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Demonstration of an Automated Assembly Process for Proton Exchange Membrane Fuel Cells Using Robotic Technology

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2014 ASEE Annual Conference & Exposition


Indianapolis, Indiana

Publication Date

June 15, 2014

Start Date

June 15, 2014

End Date

June 18, 2014



Conference Session

Mechanical Division Poster Session

Tagged Division

Mechanical Engineering

Page Count


Page Numbers

24.359.1 - 24.359.7



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Paper Authors


Vladimir Gurau P.E. Kent State University, Tuscarawas

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Dr. Gurau is a full-time tenure track Assistant Professor of Engineering Technology at Kent State University, Tuscarawas campus. Previously he worked for seven years as a Senior Research Associate in the Chemical Engineering Department at Case Western Reserve University where he served as Principal Investigator on several research programs funded by the State of Ohio’s Third Frontier Fuel Cells Program, by the U.S. Department of Energy or in collaboration with General Motors. In this quality he performed research on different fuel cell technologies, including numerical modeling and simulations (Computational Fluid Dynamics and systems optimization), experimental research design, fuel cell component characterization, fuel cell stack design etc. Dr. Gurau has more than two years experience in fuel cell industry with Energy Partners, l.c. (now Teledyne Energy Systems, Inc.) as a research specialist, where he modeled fuel cell phenomena in order to predict and optimize cell performance, including developing of analytical and numerical models (heat and mass transfer in multi-phase, multi-component flows with electro-chemical reactions, flows in porous media, etc). He is the author of several patents related to PEM fuel cells and the author of more than twenty publications in peer review journals or conference presentations in the fuel cells area. Dr. Gurau obtained his Ph.D. degree in 1998 from the Mechanical Engineering Department, University of Miami.

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Demonstration of an Automated Assembly Process for Proton Exchange Membrane Fuel Cells Using Robotic Technology At the recommendation of the ABAT accreditation committee, a new capstone designproject class - Engineering Technology Project was introduced at our Engineering TechnologyDepartment in the spring semester of 2011. Students work in groups under direct facultysupervision on creative, challenging, open-ending projects proposed by the professor in the areaof renewable energy. Practical, hands-on experience is emphasized and analytical and designskills acquired in companion courses are integrated. These projects align with our state’s ThirdFrontier Fuel Cell Program commitment to accelerate the growth of fuel cell industry in thestate, to investigate manufacturing processes and technologies, to adapt or modify existingcomponents and systems that can reduce the cost of fuel cell systems, to address technical andcommercialization barriers and to demonstrate market readiness. Projects on which our studentsworked during the capstone design project class included the design and fabrication of a nine-cell, 50 cm2 active area proton exchange membrane fuel cell (PEMFC) stack, a first eversuccessful demonstration of an automated assembly process of a PEMFC stack using robotictechnology, design and fabrication of instrumentation for measuring physical properties for fuelcell components and the investigation of manufacturing processes for polymer/graphite-basedbipolar plates for PEMFCs. As identified by the U.S. Department of Energy, one of the obstacles that remain to beresolved on the road to hydrogen economy is the cost of manufacturing fuel cells. In today’s fuelcell industry the fuel cell stacks are assembled manually in a lengthy process involving arepetitive work cycle in which human errors are common. To our best knowledge thedemonstration of an automated assembly line for PEMFCs has not been achieved successfully inthe past. The reason is the difficulty to perfectly align the fuel cell components in the stack inorder to eliminate overboard reactant leaks as well as the variety of fuel cell components thatneed to be handled by robot arms. Additional obstacles are the general lack of compliance(flexibility) of the robot joints and the inherent limitations in a robot’s accuracy andrepeatability. These latter two factors reduce a robots capability to tolerate and compensate formisaligned parts. In our opinion, another major barrier in the way to successfully demonstrate inthe past the feasibility of automated assembly lines for fuel cells was related to an insufficientintegration of the fuel cell design process with the design of the automated assembly line. We present an innovative, inexpensive end-effector, the robot workcell and the fuel cellcomponents used to demonstrate successfully for the first time the automated assembly processof a PEMFC stack. The end-effector is capable of handling a variety of fuel cell componentsincluding membrane electrode assemblies (MEAs), bipolar plates and gaskets. The end-effectorand the fuel cell components are designed with features that allow an accurate componentalignment during the assembly process. All fuel cell stack components and the end-effector havebeen built in house and the automated assembly process has been demonstrated with limitedresources and available time by students during the capstone design project class offered in thespring semester of 2011.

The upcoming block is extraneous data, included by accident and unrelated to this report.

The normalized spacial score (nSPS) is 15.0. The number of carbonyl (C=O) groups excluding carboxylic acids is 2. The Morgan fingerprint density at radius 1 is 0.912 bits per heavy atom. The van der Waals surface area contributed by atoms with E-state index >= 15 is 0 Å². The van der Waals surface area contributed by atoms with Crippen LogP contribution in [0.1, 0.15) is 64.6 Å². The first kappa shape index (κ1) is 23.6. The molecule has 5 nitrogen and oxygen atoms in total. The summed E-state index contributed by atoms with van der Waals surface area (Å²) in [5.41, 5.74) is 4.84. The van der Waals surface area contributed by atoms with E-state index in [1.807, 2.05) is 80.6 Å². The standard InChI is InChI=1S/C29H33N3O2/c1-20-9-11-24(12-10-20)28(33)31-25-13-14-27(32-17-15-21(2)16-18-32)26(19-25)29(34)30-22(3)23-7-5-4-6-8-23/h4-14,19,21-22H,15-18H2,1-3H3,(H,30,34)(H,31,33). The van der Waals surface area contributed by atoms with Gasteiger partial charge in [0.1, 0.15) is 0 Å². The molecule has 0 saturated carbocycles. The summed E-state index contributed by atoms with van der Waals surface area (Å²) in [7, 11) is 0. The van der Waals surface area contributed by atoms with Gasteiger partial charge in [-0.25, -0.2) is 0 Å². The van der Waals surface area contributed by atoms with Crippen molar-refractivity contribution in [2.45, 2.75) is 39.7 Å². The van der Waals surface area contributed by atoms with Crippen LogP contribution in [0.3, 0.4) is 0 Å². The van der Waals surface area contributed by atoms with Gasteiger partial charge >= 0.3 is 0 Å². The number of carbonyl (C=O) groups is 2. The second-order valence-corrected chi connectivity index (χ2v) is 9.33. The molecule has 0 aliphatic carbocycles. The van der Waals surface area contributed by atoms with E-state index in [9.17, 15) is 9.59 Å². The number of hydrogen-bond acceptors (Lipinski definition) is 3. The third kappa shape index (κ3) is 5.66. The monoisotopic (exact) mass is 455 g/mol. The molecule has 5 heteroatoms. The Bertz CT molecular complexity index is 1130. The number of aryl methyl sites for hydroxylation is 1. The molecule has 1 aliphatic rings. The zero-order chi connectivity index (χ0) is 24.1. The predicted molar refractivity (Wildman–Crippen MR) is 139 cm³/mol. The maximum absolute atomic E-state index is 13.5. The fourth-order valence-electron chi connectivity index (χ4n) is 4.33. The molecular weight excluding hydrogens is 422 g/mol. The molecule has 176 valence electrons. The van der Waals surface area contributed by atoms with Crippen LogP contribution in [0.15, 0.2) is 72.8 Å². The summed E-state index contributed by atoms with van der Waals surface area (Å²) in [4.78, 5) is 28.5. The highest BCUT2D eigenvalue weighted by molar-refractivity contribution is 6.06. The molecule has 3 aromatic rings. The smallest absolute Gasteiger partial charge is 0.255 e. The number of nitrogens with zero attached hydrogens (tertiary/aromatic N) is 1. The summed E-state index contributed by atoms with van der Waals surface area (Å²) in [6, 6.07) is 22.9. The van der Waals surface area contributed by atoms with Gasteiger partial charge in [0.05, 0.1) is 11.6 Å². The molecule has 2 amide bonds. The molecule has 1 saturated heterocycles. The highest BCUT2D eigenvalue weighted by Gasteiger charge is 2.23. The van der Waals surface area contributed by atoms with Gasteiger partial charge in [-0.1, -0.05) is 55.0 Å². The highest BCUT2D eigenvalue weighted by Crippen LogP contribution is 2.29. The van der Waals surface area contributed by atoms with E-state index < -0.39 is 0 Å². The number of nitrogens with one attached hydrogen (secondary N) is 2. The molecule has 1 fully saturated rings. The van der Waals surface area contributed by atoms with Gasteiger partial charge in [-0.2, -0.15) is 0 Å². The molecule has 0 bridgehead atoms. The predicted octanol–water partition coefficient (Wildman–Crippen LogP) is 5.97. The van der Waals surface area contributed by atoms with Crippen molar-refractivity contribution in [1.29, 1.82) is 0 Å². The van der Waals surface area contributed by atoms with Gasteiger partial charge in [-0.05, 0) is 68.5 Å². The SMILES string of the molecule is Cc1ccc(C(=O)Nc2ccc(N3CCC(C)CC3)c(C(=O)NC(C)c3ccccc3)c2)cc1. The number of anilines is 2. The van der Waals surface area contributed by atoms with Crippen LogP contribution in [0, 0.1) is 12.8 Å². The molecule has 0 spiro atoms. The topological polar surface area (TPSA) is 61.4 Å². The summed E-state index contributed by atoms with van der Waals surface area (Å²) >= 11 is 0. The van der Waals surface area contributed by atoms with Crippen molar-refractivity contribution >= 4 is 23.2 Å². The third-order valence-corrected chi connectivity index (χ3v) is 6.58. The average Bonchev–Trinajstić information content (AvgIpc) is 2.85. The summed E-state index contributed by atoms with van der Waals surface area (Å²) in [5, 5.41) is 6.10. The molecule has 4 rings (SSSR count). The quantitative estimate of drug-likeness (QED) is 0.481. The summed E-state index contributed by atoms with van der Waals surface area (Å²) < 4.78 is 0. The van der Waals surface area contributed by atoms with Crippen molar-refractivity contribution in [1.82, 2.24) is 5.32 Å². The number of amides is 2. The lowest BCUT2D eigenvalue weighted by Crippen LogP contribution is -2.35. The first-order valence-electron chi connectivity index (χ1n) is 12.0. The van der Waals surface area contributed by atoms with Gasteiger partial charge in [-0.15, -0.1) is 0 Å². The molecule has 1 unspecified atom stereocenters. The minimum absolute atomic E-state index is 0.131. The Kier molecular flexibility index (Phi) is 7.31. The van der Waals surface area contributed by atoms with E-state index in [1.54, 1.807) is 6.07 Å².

Gurau, V. (2014, June), Demonstration of an Automated Assembly Process for Proton Exchange Membrane Fuel Cells Using Robotic Technology Paper presented at 2014 ASEE Annual Conference & Exposition, Indianapolis, Indiana. 10.18260/1-2--20250

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